I remember hearing many years ago about a Citizen Science project in which homeowners mapped the migration of their crocus bulbs around their yards from year to year. This tickled me as I pictured maps with data points as random as squirrel and chipmunk movements. But how delightful to take this on as a science experiment! It beats wringing one’s hands over lost (relocated?) bulbs.
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Some of the lengths people will go to try to protect their crocuses from squirrels and chipmunks: laying chicken wire, subsoil, over the bulbs with stakes to hold the wire down (imagine trying to divide bulbs in that mess later); covering the bulbs in poison; trapping or shooting the offending critters; or encouraging roaming feral cats to come eat the varmints. This seems like a lot of work against nature for a wee little flower, pretty as it may be, especially since there are other bulbs less palatable to animals that also produce pretty wee flowers.
We humans can be the worst bulb upsetters, like when I am digging up perennials and accidentally slice bulbs in half, a fate from which they cannot recover. Or frequently when digging things up, I’ll dislodge innocent bulbs and I have to replant them and do so hastily and imperfectly. The best hedge against all this destruction is to plant a freakin’ lot of bulbs. If you have critter problems and plant five tulip bulbs or 25, animal predation will impact things greatly. But if you plant 500 tulips, some will be destroyed, but you are going to still have a nice show. In other words, you have to plant enough to satiate the animals and still have some left over for viewing. The Most and Least Vulnerable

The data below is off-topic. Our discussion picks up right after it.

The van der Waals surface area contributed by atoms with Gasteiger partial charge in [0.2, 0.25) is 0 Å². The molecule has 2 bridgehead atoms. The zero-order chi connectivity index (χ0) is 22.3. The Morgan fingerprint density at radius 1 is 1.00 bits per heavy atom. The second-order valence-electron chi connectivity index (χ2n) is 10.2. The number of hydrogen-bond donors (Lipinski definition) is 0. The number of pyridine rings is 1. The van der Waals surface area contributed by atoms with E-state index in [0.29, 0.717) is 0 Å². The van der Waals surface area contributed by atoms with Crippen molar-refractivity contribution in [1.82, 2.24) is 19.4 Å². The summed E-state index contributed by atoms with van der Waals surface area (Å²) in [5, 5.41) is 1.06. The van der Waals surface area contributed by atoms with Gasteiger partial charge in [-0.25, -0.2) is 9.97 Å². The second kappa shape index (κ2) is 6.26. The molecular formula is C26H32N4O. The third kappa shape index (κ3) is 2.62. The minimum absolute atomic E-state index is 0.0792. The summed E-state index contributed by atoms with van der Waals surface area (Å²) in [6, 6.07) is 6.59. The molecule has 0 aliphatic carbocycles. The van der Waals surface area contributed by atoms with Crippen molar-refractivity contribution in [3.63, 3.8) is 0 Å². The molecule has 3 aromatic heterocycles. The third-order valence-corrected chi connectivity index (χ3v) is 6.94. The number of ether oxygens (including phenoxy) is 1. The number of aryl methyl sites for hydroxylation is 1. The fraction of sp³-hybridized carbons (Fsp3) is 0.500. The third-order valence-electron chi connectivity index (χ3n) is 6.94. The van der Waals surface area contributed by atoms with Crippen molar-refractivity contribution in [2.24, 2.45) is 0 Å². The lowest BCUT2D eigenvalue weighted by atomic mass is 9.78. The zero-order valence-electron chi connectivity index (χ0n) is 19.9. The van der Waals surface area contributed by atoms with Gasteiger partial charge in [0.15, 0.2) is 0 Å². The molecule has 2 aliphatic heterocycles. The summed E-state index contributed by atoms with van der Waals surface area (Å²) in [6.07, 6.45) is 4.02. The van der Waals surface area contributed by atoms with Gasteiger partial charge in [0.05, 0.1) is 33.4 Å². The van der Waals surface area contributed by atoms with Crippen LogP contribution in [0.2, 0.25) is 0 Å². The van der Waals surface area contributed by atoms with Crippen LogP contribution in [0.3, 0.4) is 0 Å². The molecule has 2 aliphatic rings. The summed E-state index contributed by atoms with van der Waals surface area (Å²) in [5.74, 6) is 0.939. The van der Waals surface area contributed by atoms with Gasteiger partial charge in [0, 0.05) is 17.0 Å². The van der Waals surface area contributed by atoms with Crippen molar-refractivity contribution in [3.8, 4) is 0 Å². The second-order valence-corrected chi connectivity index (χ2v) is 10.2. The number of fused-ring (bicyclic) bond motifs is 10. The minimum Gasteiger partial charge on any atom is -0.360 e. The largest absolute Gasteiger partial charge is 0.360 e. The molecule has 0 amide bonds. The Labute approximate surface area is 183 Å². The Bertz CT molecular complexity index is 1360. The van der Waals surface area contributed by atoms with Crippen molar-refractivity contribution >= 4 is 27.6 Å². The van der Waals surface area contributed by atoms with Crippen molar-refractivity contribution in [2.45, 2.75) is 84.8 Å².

To see the big showy hybrid tulips, the ones with the luscious candylike heads, I go to public gardens and cities with big tulip festivals. I gave up trying to grow them myself, because the deer, chipmunks, squirrels, moles, and voles are so fully committed to eating hybrid tulips. I do, however, plant the little species tulips, generally born on stems just 3 to 8 inches high with smaller but very stunning flowers.
When you go to the garden centers or order bulbs online, instead of perusing the big hybrids with fancy names like Tulipa
Queen of Night (my favorite hybrid tulip, with nearly black petals), look for the smaller species tulips like Tulipa greigii
, Tulipa kaufmanianna
, or Tulipa turkestanica
. In addition to critter resistance, another advantage of the species tulips is that they naturalize, or spread. By contrast, the hybrid tulips tend to, by nature of their breeding for short-term showiness, poop out after a couple of years.
Another selection I eschew is the aforementioned crocus (genus Crocus), at least the ones that bloom in the spring. They are bulb-like corms (underground plant stem sections swollen with stored food) that are culinary treats for many critters. However, there are fall-blooming crocus (genus Colchicum) that have bigger blooms and are much less vulnerable to predation, the bulb being toxic to the varmints’ digestive systems. They are bigger and showier than the little spring-blooming crocuses, and they come up in autumn to delight you when you’ve forgotten about them entirely. Partly you forget about them because they send up hosta-like leaves in early spring, then the leaves die back entirely in late spring, nothing happens in summer, then in fall the flower stalks come up, sans leaves (another common name for autumn crocus is “naked lady”). Those leafless flower stalks are quite striking.